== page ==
A comment by LoZ in the other posts brought up an interesting phenomenon within the gaming community. I noticed that even more so than in other types of games, tabletop rpg gamers tend to get very strongly attached to a given version of a game.
This has happened in several situations I’ve seen both offline and online. I’ve met several people who were die-hard fans of Mage: the Ascension who would rather stab themselves in the eye with a No. 2 pencil rather than consider ever reading Mage: the Awakening. Also, there are people who cry foul at the very existence of a 4e D&D, despite never having actually read the books.
I’m not exactly sure why this is, but that’s probably because I’m admittedly an early adapter as far as RPGs go. I’ll go out on a limb and admit that as a long time GM and rpg enthusiast, the rules fascinate me. There’s a reason I can take hours out of my schedule combing through the books… not only to just build a kickass character (which is usually the case,) but to also further understand the system.
Having actually gone and read multiple versions of the same game as they’ve evolved, I have to say that RPGs are slowly improving and changing in their form and paradigm. Styles of play have changed since the classic days of Red Box D&D, where a ten-foot pole was not an odd inventory item, but a life saving device.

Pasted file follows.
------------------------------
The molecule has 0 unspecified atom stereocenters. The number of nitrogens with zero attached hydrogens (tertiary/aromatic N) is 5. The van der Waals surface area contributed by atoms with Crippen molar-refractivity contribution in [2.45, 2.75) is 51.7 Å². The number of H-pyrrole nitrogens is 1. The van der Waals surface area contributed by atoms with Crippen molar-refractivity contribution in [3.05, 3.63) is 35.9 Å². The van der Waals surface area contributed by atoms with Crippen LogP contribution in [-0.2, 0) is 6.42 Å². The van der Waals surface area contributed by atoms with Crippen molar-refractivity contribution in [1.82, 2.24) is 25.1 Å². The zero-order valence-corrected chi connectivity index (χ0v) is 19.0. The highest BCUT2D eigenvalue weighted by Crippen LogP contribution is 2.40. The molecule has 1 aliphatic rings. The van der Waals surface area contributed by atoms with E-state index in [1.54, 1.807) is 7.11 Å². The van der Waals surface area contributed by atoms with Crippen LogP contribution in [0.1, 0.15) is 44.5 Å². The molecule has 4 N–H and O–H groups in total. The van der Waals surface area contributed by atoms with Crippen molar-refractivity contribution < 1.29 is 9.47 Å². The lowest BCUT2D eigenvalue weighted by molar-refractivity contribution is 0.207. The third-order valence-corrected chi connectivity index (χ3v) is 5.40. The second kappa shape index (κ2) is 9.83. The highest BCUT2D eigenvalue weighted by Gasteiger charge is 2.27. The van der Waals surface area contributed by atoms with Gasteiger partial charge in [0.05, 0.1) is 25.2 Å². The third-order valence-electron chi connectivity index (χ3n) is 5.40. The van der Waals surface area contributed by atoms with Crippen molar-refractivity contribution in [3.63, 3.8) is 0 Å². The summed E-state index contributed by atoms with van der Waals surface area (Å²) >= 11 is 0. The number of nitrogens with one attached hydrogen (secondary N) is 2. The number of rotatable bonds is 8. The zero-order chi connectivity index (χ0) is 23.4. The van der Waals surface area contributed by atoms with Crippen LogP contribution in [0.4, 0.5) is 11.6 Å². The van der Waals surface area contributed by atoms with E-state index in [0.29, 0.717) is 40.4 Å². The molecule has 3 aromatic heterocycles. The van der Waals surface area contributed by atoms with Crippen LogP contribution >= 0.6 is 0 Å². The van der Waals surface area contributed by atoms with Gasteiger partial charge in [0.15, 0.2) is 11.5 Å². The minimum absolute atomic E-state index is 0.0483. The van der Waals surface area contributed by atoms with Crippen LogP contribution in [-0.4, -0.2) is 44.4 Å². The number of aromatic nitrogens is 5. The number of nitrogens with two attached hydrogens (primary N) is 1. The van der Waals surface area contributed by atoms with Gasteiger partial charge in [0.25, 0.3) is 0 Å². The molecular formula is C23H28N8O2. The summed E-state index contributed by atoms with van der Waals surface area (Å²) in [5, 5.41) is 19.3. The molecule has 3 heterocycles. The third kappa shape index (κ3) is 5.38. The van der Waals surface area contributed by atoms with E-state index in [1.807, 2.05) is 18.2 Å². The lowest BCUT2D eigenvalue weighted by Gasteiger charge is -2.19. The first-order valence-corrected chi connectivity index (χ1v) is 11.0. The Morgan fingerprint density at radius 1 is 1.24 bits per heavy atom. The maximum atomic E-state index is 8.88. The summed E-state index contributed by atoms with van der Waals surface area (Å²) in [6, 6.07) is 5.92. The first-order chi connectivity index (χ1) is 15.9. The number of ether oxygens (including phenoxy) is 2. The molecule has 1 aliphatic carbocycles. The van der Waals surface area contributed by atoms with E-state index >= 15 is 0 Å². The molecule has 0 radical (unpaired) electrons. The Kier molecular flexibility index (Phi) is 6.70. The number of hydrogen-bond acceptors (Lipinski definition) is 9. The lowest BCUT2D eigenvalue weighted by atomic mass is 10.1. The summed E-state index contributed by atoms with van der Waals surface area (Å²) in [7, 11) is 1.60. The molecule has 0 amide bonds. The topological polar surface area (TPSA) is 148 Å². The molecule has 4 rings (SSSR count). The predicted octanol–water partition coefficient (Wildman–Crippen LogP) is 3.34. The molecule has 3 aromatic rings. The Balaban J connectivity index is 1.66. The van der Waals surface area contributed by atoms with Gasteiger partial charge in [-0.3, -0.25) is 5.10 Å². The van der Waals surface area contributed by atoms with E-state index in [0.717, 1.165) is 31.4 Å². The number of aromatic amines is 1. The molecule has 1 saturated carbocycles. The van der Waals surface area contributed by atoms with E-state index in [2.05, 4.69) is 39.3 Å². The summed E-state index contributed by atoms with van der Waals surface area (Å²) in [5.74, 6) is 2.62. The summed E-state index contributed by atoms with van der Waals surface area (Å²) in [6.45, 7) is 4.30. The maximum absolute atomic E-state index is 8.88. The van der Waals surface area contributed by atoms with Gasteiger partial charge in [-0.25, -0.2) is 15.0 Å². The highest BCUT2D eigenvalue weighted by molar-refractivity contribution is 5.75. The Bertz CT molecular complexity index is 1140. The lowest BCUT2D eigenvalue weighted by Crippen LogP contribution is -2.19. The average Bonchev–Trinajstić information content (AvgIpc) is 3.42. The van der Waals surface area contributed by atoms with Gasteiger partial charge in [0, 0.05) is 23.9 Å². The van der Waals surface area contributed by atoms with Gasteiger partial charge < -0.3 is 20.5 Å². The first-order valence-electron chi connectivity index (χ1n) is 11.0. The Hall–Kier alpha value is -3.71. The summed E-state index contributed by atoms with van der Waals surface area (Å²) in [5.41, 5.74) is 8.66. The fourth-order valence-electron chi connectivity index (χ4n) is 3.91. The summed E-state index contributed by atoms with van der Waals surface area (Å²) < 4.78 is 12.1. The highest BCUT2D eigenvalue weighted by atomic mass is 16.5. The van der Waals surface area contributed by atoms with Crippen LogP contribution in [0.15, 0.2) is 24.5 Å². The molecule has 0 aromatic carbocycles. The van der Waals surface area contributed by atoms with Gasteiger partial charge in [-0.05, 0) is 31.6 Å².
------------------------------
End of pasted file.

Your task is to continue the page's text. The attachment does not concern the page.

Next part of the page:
RPGs, like all other things, are a product of their times. Mage: the Ascension was fantastic in 1995, and if you took the time to actually read through the book again, you can see why. Taken in context, the idea of an upcoming event of metaphysical importance was huge, given that everyone was bombarded by all these 1999 scares, and the infamous Y2K bug.
Now games are coming out with new revisions and new rulesets. White Wolf came out with the New World of Darkness line, Wizards of the Coast have D&D 4e, Hero Games is coming out with HERO 6th edition sometime next year or so, and Steve Jackson Games has updated to GURPS 4.
Change is inevitable. While I won’t judge or belittle the fun you had with previous editions, sometimes it’s good to look ahead, and enjoy what’s coming.